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The Swiss are getting impatient with their stubbornly strong currency. Ever since establishing a peg to the euro and a floor at 1.20 for EUR/CHF two months ago, the euro has not gained much more over the Swiss franc.

EUR/CHF has made little progress since the peg

click to enlarge

EUR/CHF has made little progress since the peg

Source: FreeStockCharts.com

The latest proposed remedy is to tax offshore deposits and perhaps even return to negative interest rates. The Guardian noted that “negative deposit rates were imposed as the Swiss battled a red-hot currency in the 1970s, but they did little to weaken the franc.” Negative rates have been proposed multiple times but Swiss National Board (SNB) board member Jean-Pierre Danthine and SNB Chairman Philipp Hildebrand on separate occasions have each recommended against taking such actions. Regardless, currency markets must be on edge again over the prospects of another massive decline in the franc’s value.

I never cease to marvel at the difficulty some countries have in devaluing their currencies. Ben Bernanke once noted that it must always be possible to devalue a currency, otherwise a central bank could print enough paper to buy up all the assets of a given country (or countries even). In other words, eventually the market has to “wise up” and destroy a currency that is getting printed in such quantities. On the other hand, this is currently a world that includes competitive devaluations, so currency traders often chase the “least bad” options.

EUR/CHF has been hindered by persistent weakness in the euro. For example, since the peg, the euro has lost around 5% against the U.S. dollar. The Swiss have hitched their currency to a sinking ship, and the franc simply has not been able to submerge fast enough to keep pace.

So, how to trade this setup?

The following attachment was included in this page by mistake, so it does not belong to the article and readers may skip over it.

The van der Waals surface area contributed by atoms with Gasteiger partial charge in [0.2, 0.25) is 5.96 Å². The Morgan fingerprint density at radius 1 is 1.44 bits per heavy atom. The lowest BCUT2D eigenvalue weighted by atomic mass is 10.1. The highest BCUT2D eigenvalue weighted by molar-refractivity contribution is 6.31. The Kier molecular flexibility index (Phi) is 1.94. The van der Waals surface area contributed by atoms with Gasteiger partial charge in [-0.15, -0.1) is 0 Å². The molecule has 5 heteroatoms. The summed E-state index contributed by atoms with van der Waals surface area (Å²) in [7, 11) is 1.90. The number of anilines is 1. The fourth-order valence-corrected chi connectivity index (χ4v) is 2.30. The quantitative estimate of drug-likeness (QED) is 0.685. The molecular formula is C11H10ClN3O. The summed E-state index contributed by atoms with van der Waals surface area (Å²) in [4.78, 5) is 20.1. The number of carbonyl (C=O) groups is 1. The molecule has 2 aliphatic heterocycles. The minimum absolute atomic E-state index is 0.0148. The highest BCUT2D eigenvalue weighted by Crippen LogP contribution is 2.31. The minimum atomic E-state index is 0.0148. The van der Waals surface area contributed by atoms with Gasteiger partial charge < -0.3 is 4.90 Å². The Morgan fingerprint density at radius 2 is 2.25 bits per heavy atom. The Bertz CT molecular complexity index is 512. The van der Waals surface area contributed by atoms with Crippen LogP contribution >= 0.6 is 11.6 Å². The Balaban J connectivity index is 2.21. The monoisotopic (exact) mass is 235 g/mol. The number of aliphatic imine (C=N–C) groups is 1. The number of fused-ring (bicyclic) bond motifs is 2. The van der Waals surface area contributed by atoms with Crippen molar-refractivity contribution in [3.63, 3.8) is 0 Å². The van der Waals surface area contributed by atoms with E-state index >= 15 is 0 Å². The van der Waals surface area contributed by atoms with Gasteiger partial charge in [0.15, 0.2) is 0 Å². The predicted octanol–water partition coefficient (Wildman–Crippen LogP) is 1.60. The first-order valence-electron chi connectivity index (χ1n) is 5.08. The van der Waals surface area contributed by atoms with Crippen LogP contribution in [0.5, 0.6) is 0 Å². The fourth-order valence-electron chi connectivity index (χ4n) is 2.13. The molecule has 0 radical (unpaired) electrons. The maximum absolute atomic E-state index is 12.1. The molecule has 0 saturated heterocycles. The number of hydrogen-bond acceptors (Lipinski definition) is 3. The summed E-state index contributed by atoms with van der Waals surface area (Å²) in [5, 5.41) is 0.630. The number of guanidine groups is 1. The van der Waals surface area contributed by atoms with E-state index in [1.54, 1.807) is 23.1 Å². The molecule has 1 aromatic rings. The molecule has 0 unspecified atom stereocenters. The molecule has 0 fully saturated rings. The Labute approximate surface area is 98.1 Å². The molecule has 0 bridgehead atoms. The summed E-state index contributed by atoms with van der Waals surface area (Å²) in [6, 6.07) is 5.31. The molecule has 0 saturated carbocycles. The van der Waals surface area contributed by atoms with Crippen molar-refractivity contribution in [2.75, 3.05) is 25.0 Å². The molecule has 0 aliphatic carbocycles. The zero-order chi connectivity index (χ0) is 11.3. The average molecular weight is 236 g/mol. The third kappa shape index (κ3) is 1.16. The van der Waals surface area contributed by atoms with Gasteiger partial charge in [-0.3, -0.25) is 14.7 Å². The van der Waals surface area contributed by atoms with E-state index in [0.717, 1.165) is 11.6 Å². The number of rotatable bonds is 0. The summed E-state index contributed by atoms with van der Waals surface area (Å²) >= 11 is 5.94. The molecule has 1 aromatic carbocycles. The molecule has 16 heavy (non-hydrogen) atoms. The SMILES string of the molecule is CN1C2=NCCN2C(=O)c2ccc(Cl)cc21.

The on-going and looming downside potential in the euro means that playing franc devaluation with EUR/CHF presents notable downside risks. Instead, going short the franc against other currencies may present a more palatable strategy.

An interesting hedge then is to short EUR/CHF in combination with longs in the U.S. dollar, British pound, and even the Australian dollar against the Swiss franc (USD/CHF, GBP/CHF, and AUD/CHF, respectively). If the euro plunges significantly (or even falls apart), the short in EUR/CHF should profit. To the extent the Swiss are still trying to manage a peg during the euro’s decline, all three of the franc shorts should profit as well. Moreover, traders fleeing for safety are likely to converge on the U.S. dollar.

If the euro soars from some good news, I imagine it will also be good for the British pound and the Australian dollar, providing some cushion to the downside risk in this trade setup. Playing all three pairs also mitigates against the risks inherent in each of the constituent currencies: the U.S. dollar’s long-term secular decline, on-going quantitative easing by the Bank of England, and the potential for commodities to decline significantly and take down the Australian dollar.

More active traders can even use this strategy to trade in and out of one or more of the franc shorts on an intraday basis to manage risks more tightly.

Be careful out there.

Source: How To Play The Devaluation Of The Swiss Franc

Additional disclosure: I am also short EUR/CHF, long USD/CHF; planning to go long AUD/CHF and GBP/CHF again; planning to sell position in FXF